Neanderthal Glue Deconstructed

Neanderthal archaeology stone tool glue
Experimentally hafted modern stone tool. Photo credits: Diederik Pomstra.

A group of archaeologists from Leiden University in the Netherlands has run a series of tests to figure out how Neanderthals could have made tar adhesives 200,000 years ago.


Tar adhesives, along with other materials, were used by Neanderthals and modern humans to attach stone tools to various handles.  Multiple archaeology sites in Europe have yielded evidence of Neanderthal tar production, which according to the Leiden team, has led many to argue Neanderthals had advanced cognitive abilities and technology.


They say researchers have argued that tar production is difficult, requiring a mastery of fire, precise temperature controls, and knowledge of adhesive properties, meaning Neanderthals must have been highly advanced people.  The Leiden group, however, says tar production as a benchmark for Neanderthal intelligence may be unfounded because tar making may actually be a simple process.  


To find out, the group turned to experimental archaeology.  Leiden researchers came up with three progressively harder ways to make tar out of birch bark, the same raw material used by Neanderthals, and then they went outside and tried their luck with all three techniques.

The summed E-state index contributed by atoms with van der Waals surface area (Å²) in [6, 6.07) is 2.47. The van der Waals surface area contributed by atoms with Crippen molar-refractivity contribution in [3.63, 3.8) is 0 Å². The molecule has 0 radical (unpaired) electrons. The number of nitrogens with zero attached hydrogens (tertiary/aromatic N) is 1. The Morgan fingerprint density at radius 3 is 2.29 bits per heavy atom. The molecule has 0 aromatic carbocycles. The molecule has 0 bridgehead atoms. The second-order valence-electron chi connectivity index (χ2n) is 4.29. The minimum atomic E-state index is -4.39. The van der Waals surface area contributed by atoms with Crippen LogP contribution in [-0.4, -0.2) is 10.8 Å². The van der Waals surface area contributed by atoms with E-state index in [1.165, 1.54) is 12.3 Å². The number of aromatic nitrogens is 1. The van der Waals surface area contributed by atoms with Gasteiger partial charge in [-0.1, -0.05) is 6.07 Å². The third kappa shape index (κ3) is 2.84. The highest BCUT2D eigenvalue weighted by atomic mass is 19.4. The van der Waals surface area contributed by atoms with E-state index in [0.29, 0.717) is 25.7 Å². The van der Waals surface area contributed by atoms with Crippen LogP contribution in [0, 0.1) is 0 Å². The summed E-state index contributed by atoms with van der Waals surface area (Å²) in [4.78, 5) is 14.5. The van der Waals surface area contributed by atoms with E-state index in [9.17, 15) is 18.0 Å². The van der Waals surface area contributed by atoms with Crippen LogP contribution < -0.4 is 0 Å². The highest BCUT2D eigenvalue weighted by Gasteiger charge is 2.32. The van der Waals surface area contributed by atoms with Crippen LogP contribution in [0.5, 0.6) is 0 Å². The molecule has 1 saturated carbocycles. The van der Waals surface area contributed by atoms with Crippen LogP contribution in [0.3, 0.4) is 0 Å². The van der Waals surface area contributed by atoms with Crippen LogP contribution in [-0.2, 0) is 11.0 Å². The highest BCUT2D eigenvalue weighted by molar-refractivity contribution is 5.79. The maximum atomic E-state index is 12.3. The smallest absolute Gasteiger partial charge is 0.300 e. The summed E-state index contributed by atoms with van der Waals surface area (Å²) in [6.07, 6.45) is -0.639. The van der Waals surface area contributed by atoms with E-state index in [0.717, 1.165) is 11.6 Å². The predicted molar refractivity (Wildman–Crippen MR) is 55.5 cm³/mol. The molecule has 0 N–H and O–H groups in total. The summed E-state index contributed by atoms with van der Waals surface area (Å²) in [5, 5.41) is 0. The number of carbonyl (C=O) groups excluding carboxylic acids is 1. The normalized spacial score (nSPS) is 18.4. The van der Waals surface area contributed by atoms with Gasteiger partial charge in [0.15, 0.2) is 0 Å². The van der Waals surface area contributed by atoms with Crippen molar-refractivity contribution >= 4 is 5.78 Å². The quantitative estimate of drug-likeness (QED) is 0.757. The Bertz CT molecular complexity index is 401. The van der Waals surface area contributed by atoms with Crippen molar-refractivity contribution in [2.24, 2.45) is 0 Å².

The simplest method required piling ash and embers on top of a roll of birch bark.  A slightly more difficult method involved setting one end of a birch bark roll on fire and putting the roll, fireside down, in a pebble lined pit.  The most complicated method required the group to put a container of birch bark in a pit, put a layer of organic material over the pit, put another roll of bark on top of the organic material, cover the whole thing with dirt and light it on fire.


After using each method to produce tar, the research team found that all three work.  Each method also yields enough tar to form “cakes” similar in size to those found in Neanderthal archaeological sites.  They also found large temperature fluctuations didn’t ruin their tar batches, meaning Neanderthals didn’t have to have grill master levels of temperature controls to be successful.


The research team says the methodologies they used in their experiment could provide tentative guidance in tracing the evolution of Neanderthal tar production.


The group published their results in Nature’s Scientific Reports.  Their article can be found here. 


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